On Tuesday, we covered the ever-evolving saga of Democratic Senator Al Franken and the sexual misconduct allegations against him. After seven women came forward and accused him of sexual misconduct, and numerous female senators spoke out in opposition, demanding he resign, he has finally made it official. He will resign.
In a press conference he held Thursday, Franken announced that he would be resigning “in the coming weeks” after he lost a substantial amount of Democratic and constituent support.
“I am announcing that in the coming weeks I will be resigning as a member of the United States Senate,” he said.
“I, of all people, am aware that there is some irony in the fact that I am leaving while a man who has bragged on tape of his history of sexual assault sits in the Oval Office,” he added. Even during his press conference, he couldn’t stop himself from taking a dig at President Trump.
The rapid rise and fall of Franken came to a head yesterday after dozens of female Democratic senators took to social media to express their disdain for the situation and demanded Franken resign.
Senator Kirsten Gillibrand published a Facebook post asking Franken to resign from the Senate.
“While Senator Franken is entitled to have the Ethics Committee conclude its review, I believe it would be better for our country if he sent a clear message that any kind of mistreatment of women in our society isn’t acceptable by stepping aside to let someone else serve,” she wrote.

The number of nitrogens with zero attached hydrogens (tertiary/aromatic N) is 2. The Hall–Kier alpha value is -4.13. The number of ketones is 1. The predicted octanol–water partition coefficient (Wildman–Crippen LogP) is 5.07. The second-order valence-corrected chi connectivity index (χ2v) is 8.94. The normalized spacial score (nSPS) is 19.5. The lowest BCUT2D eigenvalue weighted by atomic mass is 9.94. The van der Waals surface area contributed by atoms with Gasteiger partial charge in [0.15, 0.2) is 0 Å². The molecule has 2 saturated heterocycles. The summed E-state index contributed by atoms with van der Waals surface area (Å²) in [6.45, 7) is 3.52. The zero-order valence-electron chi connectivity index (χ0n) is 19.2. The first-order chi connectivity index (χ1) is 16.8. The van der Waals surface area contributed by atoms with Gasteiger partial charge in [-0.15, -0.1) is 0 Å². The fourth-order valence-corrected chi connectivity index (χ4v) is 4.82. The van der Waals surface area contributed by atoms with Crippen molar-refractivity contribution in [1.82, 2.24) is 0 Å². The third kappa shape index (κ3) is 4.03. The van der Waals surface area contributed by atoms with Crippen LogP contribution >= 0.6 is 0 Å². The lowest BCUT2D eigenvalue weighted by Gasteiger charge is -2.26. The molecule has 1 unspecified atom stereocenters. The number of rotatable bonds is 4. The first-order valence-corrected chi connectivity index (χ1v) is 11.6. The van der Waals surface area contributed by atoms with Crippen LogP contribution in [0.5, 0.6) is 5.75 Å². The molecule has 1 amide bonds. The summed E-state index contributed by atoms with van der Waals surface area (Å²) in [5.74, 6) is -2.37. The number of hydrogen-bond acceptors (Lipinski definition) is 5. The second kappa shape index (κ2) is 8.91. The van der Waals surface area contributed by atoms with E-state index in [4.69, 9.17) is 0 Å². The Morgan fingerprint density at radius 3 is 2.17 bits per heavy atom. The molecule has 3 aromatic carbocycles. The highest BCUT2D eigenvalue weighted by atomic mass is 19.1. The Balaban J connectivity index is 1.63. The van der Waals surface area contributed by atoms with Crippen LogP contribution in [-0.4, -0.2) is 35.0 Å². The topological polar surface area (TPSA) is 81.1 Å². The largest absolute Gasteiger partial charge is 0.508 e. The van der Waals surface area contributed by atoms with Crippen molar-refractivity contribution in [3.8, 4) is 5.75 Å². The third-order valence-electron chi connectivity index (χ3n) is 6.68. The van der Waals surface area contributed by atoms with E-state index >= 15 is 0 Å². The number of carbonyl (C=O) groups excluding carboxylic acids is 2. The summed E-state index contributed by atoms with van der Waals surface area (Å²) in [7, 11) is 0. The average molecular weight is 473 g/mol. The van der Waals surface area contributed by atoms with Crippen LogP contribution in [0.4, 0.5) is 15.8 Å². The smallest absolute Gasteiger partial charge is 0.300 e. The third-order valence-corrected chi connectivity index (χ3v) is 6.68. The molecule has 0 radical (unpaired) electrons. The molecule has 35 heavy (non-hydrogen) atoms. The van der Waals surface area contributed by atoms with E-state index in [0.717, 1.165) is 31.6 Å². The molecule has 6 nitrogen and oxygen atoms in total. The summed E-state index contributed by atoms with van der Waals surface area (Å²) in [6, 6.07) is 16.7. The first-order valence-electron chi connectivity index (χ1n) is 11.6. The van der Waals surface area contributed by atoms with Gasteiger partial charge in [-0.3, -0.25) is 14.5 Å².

Franken claimed his decision to resign was not about him but the people he represented. “This decision is not about me,” he said Thursday. “It is about the people of Minnesota.”
The comedian-turned-politician acknowledged there were incidents in which he was overly aggressive towards women. Numerous women alleged he had groped them. He apologized for his inappropriate actions, but his apology didn’t make much of a difference in public opinion.
Senator Mazie Hirono of Hawaii soon followed her fellow Democratic senators by calling out Franken in a Twitter post. “Today, I am calling on my colleague Al Franken to step aside,” she wrote. “I’ve struggled with this decision because he’s been a good Senator and I consider him a friend. But that cannot excuse his behavior and his mistreatment of women.”
Frank’s resignation means Minnesota Gov. Mark Dayton will be taking his seat. His apologies never seemed to hit home, and Senate leaders from both parties were seemingly tired of his attempts to rectify his wrongs.